Monday, November 20, 2006

911 calls

I see this post over at TFS Magnum.
It took 15 minutes and two phone calls to 911 to get deputies to respond to an emergency call made by State Sen. Tim Burchett as he broke up a burglary attempt at gunpoint. Now he questions why it took so long for deputies to arrive.
The article, from WATE6, a Knoxville station, says that there was a deputy parked across the street when he made the call.

Maybe so. It doesn't say if the deputy was working a call at the time, or if that particular deputy was ever told of the 911 call.

Here's the way the 911 system works, at least around here. A citizen calls 911. The 911 dispatcher decides what agency should respond and calls that agency. The agency dispatches the nearest free unit to the address in question. All this takes time. When I was on the line, sometimes I might be fifteen miles or so from the address the dispatcher gave me. It takes time to drive that distance. If the closest deputy is busy with another call, then someone has to come from farther away.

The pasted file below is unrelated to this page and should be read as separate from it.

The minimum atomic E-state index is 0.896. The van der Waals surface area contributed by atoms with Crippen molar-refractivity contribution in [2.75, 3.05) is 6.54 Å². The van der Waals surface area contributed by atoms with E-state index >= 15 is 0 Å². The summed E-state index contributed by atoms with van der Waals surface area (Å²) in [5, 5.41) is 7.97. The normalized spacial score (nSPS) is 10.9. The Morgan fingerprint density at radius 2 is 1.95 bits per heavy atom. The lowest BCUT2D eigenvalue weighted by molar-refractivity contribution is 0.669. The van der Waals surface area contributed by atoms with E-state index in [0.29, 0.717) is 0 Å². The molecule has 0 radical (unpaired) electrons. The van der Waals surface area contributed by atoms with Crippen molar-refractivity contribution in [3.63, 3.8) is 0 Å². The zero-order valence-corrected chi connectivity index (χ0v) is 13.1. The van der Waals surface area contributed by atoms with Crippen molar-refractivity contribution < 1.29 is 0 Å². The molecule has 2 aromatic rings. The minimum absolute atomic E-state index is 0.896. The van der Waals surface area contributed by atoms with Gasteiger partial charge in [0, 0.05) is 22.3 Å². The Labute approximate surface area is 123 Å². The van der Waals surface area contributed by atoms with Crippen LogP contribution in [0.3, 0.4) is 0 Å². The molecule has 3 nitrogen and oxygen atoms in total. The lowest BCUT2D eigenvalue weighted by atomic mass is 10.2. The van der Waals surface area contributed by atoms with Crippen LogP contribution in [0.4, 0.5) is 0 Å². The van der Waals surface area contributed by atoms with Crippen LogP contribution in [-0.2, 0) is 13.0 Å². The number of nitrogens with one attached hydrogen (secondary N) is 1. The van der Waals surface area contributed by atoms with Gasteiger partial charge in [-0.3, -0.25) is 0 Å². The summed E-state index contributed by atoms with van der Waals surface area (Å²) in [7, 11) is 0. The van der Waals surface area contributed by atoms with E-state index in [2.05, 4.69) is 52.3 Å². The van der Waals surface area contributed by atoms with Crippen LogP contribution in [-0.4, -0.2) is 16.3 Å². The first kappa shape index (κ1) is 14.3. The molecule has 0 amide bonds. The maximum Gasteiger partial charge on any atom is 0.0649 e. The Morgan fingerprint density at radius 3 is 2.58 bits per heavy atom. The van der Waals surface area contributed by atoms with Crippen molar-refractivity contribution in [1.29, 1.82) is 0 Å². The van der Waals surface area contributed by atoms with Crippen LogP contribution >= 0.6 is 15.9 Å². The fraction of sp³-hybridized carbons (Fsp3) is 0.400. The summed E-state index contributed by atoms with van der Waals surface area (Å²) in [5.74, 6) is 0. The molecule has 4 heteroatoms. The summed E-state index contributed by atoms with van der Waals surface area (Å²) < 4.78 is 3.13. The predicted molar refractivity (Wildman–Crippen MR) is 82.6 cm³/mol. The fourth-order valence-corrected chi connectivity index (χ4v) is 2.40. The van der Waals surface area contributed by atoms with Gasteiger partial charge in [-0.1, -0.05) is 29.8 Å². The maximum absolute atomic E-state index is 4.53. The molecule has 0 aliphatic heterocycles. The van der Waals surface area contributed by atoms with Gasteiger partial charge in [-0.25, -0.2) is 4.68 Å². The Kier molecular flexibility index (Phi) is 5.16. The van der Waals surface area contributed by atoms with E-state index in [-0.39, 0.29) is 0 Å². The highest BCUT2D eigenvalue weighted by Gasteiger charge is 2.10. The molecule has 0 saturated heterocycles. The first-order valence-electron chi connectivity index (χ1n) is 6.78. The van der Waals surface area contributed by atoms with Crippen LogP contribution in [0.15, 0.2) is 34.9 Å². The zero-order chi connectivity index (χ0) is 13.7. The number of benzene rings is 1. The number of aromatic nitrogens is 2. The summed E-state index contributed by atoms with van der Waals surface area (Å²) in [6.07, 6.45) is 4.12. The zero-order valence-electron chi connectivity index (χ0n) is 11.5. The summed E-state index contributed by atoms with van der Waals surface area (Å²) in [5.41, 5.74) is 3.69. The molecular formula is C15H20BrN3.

No law enforcement officer wants to delay response to a 911 call. We want to get there as quickly as possible. However, rolling Code 3 with lights and sirens, we still can't be there instantly. Travel takes time.

Luckily, this wasn't a life-threatening call. It was a burglary that the Senator foiled. He even fed the critters cookies while waiting for police to arrive.

There are broader lessons here, lessons about what YOU would do when confronted by an intruder and the police are still five minutes, ten minutes, fifteen minutes away. We're coming, but it takes a few minutes to get there. What are YOU going to do to take care of your own safety?

Hat tip to Say Uncle.

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